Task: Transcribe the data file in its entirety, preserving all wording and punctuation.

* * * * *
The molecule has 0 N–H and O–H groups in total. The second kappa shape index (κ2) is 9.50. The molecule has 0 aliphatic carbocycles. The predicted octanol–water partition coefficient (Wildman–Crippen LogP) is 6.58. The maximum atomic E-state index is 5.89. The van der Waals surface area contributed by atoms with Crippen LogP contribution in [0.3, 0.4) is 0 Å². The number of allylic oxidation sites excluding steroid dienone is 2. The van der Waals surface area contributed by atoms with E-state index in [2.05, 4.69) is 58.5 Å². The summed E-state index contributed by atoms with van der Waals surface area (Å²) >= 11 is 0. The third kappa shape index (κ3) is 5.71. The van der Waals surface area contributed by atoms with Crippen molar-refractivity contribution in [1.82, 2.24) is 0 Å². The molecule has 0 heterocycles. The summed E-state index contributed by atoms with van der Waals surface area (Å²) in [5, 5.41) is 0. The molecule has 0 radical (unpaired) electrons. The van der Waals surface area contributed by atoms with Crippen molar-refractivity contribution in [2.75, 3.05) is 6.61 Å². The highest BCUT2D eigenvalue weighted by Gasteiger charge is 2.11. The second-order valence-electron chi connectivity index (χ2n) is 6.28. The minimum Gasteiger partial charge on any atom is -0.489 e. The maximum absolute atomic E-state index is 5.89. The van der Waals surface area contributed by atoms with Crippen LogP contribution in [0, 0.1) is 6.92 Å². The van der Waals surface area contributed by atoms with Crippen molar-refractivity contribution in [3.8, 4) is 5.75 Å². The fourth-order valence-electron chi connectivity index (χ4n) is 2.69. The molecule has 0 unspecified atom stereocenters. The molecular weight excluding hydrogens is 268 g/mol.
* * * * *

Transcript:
The molecule has 0 N–H and O–H groups in total. The second kappa shape index (κ2) is 9.50. The molecule has 0 aliphatic carbocycles. The predicted octanol–water partition coefficient (Wildman–Crippen LogP) is 6.58. The maximum atomic E-state index is 5.89. The van der Waals surface area contributed by atoms with Crippen LogP contribution in [0.3, 0.4) is 0 Å². The number of allylic oxidation sites excluding steroid dienone is 2. The van der Waals surface area contributed by atoms with E-state index in [2.05, 4.69) is 58.5 Å². The summed E-state index contributed by atoms with van der Waals surface area (Å²) >= 11 is 0. The third kappa shape index (κ3) is 5.71. The van der Waals surface area contributed by atoms with Crippen molar-refractivity contribution in [1.82, 2.24) is 0 Å². The molecule has 0 heterocycles. The summed E-state index contributed by atoms with van der Waals surface area (Å²) in [5, 5.41) is 0. The molecule has 0 radical (unpaired) electrons. The van der Waals surface area contributed by atoms with Crippen molar-refractivity contribution in [2.75, 3.05) is 6.61 Å². The highest BCUT2D eigenvalue weighted by Gasteiger charge is 2.11. The second-order valence-electron chi connectivity index (χ2n) is 6.28. The minimum Gasteiger partial charge on any atom is -0.489 e. The maximum absolute atomic E-state index is 5.89. The van der Waals surface area contributed by atoms with Crippen LogP contribution in [0, 0.1) is 6.92 Å². The van der Waals surface area contributed by atoms with Crippen molar-refractivity contribution in [3.8, 4) is 5.75 Å². The fourth-order valence-electron chi connectivity index (χ4n) is 2.69. The molecule has 0 unspecified atom stereocenters. The molecular weight excluding hydrogens is 268 g/mol.